Where habits, cultures and beliefs were concerned, Hymie Fagan’s childhood was rigidly Jewish. The ‘cockney urchin’ (29) grew up in the district of Stepney where he enjoyed multiple activities despite the hardships of poverty.
The synagogue, central to Jewish culture, became just as much of an educational institute to Fagan than his school. He learnt to speak Yiddish and attended Hebrew lessons weekly, learning to read and write fluently. Religion was very much a part of his childhood, and this was mostly due to his father’s death. Fagan’s mother Kate became reliant on religion, and it was therefore embedded into their daily routine. His mother saw to it that after the year of Kaddish, Fagan kept up his prayers. His mother strictly adhered to the religious customs of Judaism and as a routine would read out loud from the Old Testament every Saturday afternoon to Fagan and his siblings.
Fagan was heavily led by his faith as a child due to his mother. In many respects, he kept to his religion because he felt sympathetic towards her. Alternately, many working-class families attended Sunday, church schools which was seen as a source of respectability. The synagogue was equally the same. It kept Fagan out of trouble on the streets, where he was targeted by the non-Jewish children. The playground at school became a safe haven for Fagan. He remembers playing “diablo, marbles, peg-tops, hop-scotch, five stones and similar games” (5) because outside of the playground, on the streets Jewish children “were at the mercy of non-Jewish children” (5).
Growing up with little money meant leisurely activities were scarce spent. Fagan recalls the summer time walking through Victoria Park or visiting the Tower of London with its exhibition of swords and armour from past wars. Fagan’s love for swimming meant the majority of his summer holidays were consumed by the seaside, he says, “I spent most of my time by the sea” (42) where he would play among the bathing jettys.
Fagan describes various forms of entertainment throughout his childhood, which depicts the increase of mass entertainment during the twentieth century. He remembers the barrel-organ as a form of song and dance, where children would play around the organ on the street. For Fagan, he remembers the songs as ‘topical’ (18) calling them ‘news-items’ (18) as they would tell fiction and non-fiction stories. Music wasn’t the only form of entertainment for Fagan as a child; he also enjoyed the picture palaces or bioscopes as they were known.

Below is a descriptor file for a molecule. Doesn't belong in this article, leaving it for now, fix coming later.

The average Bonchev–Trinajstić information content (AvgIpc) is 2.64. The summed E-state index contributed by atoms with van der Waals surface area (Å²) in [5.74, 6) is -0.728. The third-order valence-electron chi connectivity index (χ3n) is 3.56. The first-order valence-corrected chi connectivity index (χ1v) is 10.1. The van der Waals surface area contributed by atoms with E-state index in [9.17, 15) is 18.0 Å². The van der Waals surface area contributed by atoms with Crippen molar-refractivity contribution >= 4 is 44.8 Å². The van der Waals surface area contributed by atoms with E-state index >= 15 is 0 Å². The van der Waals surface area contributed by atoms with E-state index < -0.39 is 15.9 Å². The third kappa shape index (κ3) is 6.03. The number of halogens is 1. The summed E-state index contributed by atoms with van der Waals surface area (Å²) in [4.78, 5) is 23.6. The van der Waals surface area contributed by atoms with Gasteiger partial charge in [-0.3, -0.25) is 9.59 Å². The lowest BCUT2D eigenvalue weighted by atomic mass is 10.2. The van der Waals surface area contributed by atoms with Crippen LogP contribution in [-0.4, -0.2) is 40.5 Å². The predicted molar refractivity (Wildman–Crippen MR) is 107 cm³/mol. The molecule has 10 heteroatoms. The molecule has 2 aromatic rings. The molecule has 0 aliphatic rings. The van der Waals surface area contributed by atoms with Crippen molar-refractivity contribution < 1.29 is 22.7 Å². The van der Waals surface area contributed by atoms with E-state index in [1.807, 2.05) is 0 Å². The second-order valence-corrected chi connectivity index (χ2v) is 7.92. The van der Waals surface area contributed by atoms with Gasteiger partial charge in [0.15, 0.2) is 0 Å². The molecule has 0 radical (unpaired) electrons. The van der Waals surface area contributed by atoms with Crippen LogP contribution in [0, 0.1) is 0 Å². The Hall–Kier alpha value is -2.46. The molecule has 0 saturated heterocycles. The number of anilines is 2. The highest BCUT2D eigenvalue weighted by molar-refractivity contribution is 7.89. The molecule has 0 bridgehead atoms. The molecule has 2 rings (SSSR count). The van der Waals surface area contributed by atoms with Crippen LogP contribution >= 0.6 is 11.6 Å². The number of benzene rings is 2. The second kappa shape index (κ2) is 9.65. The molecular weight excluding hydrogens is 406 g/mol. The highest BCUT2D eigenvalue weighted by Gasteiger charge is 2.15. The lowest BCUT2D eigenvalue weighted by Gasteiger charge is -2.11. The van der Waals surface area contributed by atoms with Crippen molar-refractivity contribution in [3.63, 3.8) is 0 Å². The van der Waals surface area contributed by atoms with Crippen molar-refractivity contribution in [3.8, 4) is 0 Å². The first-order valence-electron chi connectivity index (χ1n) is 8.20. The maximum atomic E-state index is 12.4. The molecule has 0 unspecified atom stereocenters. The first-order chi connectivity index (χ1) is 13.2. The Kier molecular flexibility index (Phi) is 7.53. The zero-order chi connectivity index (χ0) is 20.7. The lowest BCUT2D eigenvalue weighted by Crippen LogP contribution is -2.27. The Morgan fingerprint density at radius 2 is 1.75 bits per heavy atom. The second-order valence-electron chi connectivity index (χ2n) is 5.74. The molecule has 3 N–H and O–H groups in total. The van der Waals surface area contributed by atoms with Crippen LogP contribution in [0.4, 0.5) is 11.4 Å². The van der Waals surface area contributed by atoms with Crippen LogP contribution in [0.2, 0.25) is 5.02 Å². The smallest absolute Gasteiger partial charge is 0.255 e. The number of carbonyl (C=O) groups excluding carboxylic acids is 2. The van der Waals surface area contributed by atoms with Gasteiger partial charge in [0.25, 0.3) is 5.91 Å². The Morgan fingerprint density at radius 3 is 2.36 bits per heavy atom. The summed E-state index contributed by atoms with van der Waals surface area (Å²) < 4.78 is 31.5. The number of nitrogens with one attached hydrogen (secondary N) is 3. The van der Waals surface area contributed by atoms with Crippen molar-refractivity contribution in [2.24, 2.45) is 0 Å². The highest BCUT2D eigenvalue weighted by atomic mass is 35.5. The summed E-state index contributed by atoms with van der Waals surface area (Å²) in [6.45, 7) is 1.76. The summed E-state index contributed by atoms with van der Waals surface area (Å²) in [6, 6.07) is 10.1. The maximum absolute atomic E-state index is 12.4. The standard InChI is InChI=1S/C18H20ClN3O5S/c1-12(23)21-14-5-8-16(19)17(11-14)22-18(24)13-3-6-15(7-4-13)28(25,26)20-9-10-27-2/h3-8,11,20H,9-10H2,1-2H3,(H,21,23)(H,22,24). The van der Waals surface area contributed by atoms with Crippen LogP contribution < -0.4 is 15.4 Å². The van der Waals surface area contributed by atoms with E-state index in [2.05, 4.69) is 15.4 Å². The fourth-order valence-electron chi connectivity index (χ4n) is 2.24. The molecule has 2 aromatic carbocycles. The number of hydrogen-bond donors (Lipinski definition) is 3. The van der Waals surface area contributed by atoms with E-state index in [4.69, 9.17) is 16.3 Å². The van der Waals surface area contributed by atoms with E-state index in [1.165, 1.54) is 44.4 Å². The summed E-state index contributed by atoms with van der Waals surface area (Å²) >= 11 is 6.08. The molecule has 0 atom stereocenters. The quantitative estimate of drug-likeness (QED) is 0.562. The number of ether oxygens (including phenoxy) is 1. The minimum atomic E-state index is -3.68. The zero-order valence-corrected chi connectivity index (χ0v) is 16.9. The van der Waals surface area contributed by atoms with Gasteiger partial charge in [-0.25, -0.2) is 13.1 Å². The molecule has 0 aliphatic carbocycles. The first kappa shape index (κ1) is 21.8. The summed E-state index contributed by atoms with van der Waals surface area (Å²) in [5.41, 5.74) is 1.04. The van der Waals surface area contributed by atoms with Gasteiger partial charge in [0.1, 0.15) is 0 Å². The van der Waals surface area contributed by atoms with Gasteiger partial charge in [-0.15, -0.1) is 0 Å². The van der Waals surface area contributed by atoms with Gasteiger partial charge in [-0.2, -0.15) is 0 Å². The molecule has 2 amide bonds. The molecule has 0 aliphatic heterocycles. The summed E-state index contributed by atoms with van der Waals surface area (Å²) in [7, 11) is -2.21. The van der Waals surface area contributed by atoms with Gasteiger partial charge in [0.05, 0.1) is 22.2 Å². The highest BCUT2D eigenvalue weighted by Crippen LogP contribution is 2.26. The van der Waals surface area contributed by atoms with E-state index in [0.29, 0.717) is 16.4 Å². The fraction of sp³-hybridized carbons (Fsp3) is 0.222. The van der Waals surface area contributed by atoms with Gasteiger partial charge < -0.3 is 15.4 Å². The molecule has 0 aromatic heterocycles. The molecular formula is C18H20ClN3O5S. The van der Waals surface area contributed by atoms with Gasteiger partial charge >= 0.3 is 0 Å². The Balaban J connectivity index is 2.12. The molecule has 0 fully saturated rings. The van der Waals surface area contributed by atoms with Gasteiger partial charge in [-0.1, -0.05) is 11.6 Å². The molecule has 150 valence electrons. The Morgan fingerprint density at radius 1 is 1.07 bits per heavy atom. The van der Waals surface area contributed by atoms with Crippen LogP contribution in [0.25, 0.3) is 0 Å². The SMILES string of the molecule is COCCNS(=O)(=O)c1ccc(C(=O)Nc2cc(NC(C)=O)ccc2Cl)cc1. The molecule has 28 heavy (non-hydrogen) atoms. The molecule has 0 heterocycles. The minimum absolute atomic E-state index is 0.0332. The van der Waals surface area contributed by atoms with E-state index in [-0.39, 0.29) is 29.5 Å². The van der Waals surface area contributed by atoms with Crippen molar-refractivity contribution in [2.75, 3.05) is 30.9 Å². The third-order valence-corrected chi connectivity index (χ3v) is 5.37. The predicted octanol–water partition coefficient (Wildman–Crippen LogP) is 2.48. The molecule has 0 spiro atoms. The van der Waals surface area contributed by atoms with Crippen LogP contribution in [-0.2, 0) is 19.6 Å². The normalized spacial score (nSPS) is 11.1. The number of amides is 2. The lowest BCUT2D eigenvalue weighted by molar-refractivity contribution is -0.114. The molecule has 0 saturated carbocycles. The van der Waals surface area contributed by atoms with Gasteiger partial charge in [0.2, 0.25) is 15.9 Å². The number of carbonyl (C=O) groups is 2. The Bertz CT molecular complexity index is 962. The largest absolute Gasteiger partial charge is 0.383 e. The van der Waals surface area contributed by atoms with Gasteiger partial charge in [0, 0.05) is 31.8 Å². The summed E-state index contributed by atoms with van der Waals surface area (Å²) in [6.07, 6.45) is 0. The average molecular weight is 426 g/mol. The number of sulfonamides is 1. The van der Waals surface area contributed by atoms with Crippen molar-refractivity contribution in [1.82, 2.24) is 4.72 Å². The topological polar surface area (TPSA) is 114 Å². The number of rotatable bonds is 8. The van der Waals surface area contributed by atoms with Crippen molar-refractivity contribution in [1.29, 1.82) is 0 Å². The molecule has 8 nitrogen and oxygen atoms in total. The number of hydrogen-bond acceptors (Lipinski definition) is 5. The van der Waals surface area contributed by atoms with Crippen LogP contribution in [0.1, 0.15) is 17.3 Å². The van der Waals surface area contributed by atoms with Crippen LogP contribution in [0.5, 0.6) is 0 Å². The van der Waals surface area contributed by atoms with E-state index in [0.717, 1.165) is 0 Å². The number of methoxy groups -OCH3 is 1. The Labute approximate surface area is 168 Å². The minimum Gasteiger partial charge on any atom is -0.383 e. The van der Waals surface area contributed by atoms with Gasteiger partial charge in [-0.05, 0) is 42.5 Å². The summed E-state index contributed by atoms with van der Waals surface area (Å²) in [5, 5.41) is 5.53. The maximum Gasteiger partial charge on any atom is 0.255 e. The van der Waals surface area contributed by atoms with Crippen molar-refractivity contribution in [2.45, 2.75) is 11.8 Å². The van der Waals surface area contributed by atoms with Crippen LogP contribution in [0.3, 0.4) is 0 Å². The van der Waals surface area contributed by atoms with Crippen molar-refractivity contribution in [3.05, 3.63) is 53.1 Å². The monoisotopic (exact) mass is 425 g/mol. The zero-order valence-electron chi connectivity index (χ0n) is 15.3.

The cinema was growing from the nineteenth century onwards in Britain and became the new phenomenon for the working-classes. Fagan regularly attended the cinema where only one film was shown, traditionally a cowboy and Indian film. Cinemas would cater films specific to the community. In Commercial Street cinema Jewish dramas such as “Leah and the forsaken” where shown where actresses such as Pearl White would play the heroine.
Charlie Chaplin was one of Fagan’s favourite actors at the cinema, where he could watch him for “one ha’penny” (19), similar to working-class author Edna Bold. As a routine he would go and watch Chaplin every Saturday afternoon. He says, “I remember falling off my seat, helpless with laughter at “Champion Charlie”” (42). Whilst the cinema grew in popularity, it provided Fagan with weekly entertainment and amusement. The cinema was a favourite activity of Fagan’s and one he thoroughly enjoyed. He admired actors such as Douglas Fairbanks and in many instances would imitate their acting.
Popular culture also took place at work. Fagan’s childhood memories are filled with leisurely activities, in comparison to his adulthood life. Recreational and leisurely activities are seldom mentioned outside of the workplace. Through the tailor’s trade union movement, Fagan had become a part of an association. Codes of respectability were grounded in the union, taking members away from debauchery and drink, and introducing them into sports and theatre. The movement looked inwards to improve the social status of their members. Fagan was introduced into the sports of football and boxing which he took up enthusiastically and maintained throughout his adult life. As he moved politically onwards into the British Communist Party he took part in the 1928 international sports event Spartikade.
Fagan also describes how theatre played into the factory, “There was at that time a Yiddish theatre in the Whitechapel Road and the factory floor often became a stage” (49). The work-men would imitate Russian-opera singers such as Feodor Ivanovich Chaliapin, given that the opera cost “five shillings, a fortune in those days for a work man” (49). Performances of Hamlet were also played by the Presser in the factory. The factory became a source of recreation for Fagan and many workmen in the tailoring industry. The union shaped experiences of leisure because most of the men could not afford the expense.
Financing leisurely activities hindered most of the working-classes experience of the mass entertainment during the twentieth century. Since Fagan was only earning one pound a week his adult life rarely consisted of cultural activities. For a working-class life, Fagan enjoyed a childhood full of activities which he even admits, “Thinking things over I didn’t have too bad a childhood” (52).
Fagan, Hymie, ‘An Autobiography’, Burnett Archive of Working Class Autobiography, University of Brunel Library, Special Collection, 2:261